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Ramiro Cristales was raised by one of the soldiers who allegedly helped slaughter Cristales' entire family.
When he was 18, Cristales made an unexpected decision for someone whose family had been killed by the army. He joined the same army. He explained that he joined up for two reasons: to get away from Alonzo and his family, and to see if he could find out anything about the massacre at Las Dos Erres. Tentatively, he asked some officers about the massacre. No one had any information to give him. In October 1998, a senior officer told him that another part of the army had called to inquire about him.
The inquiry was prompted by the investigative work of Aura Elena Farfan, the head of a Guatemalan human rights organization named Famdegua. Farfan and a government official quickly helped him secure refugee status in the country where he now lives and worked with him to prepare his testimony.
On the morning of Feb. 23, 1999 Cristales walked into a room at the Famdegua offices. Inside were an elderly couple with graying hair. They were his mother’s parents. He had learned only days earlier that he had any living relatives. It was a tearful reunion. And they hugged him tightly in their arms. “You look like your mother and your father,” his grandmother told him. All around him were other relatives, including a half-brother through Cristales’ father.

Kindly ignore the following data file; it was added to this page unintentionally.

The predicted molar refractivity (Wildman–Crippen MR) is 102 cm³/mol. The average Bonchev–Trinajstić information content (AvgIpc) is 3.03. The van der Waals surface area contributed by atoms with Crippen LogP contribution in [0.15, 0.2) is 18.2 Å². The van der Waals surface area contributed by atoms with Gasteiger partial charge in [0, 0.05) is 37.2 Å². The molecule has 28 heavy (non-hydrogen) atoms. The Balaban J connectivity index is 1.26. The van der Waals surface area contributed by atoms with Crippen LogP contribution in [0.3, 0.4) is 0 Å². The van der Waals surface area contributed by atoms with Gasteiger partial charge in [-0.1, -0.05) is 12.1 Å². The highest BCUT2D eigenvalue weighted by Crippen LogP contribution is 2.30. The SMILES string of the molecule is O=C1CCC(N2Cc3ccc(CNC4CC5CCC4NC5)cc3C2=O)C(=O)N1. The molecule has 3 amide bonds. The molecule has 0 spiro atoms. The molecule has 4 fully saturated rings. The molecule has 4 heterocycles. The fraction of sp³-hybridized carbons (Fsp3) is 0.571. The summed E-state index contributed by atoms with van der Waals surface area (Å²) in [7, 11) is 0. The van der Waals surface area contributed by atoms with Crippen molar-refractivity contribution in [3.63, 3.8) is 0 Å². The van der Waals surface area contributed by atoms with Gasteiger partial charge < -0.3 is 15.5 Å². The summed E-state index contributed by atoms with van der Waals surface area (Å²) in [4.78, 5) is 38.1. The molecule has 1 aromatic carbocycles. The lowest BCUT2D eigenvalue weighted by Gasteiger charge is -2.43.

Relatives produced the only known photographs of his mother and father, faces Cristales had not seen since they were dragged away from him. Yet Cristales knew that the next day, only hours after he had met the people who made him feel he was no longer alone in the world, he would have to leave them.
Cristales now has regular work, is a citizen of his new country and lives in a comfortable home with his wife and 3-year-old daughter. He went to see a therapist when he first arrived and took anti-depressants and pills that made him sleep. He didn’t like the effect they had on his mood so he stopped taking them and hasn’t seen a therapist since. Sometimes he dreams about the massacre. The memories are haunting, but they are also perhaps his best weapon in a struggle for justice.
“They can’t erase my memory,” he said. “I will live all my life with these memories.”
GlobalPost correspondent Larry Kaplow contributed reporting from Guatemala.
Read about the U.S. investigation of these accused war criminals.
Read about Guatemala's ongoing investigation of the Las Dos Erres massacre.